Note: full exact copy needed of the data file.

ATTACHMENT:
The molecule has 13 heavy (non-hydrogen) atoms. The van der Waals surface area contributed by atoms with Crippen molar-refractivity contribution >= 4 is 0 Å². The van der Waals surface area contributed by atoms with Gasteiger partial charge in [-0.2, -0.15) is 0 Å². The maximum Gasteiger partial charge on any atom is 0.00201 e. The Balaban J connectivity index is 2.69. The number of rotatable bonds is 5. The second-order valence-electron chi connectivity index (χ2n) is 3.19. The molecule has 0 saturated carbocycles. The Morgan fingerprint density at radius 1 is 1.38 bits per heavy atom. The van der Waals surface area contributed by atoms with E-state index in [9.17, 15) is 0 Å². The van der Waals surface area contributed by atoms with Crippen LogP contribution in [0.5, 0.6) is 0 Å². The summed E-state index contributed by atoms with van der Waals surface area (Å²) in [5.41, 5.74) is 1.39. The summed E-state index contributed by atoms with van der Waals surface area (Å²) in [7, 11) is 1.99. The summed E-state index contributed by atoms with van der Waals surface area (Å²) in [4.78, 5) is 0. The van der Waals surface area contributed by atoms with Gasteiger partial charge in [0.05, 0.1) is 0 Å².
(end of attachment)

The molecule has 13 heavy (non-hydrogen) atoms. The van der Waals surface area contributed by atoms with Crippen molar-refractivity contribution >= 4 is 0 Å². The van der Waals surface area contributed by atoms with Gasteiger partial charge in [-0.2, -0.15) is 0 Å². The maximum Gasteiger partial charge on any atom is 0.00201 e. The Balaban J connectivity index is 2.69. The number of rotatable bonds is 5. The second-order valence-electron chi connectivity index (χ2n) is 3.19. The molecule has 0 saturated carbocycles. The Morgan fingerprint density at radius 1 is 1.38 bits per heavy atom. The van der Waals surface area contributed by atoms with E-state index in [9.17, 15) is 0 Å². The van der Waals surface area contributed by atoms with Crippen LogP contribution in [0.5, 0.6) is 0 Å². The summed E-state index contributed by atoms with van der Waals surface area (Å²) in [5.41, 5.74) is 1.39. The summed E-state index contributed by atoms with van der Waals surface area (Å²) in [7, 11) is 1.99. The summed E-state index contributed by atoms with van der Waals surface area (Å²) in [4.78, 5) is 0. The van der Waals surface area contributed by atoms with Gasteiger partial charge in [0.05, 0.1) is 0 Å².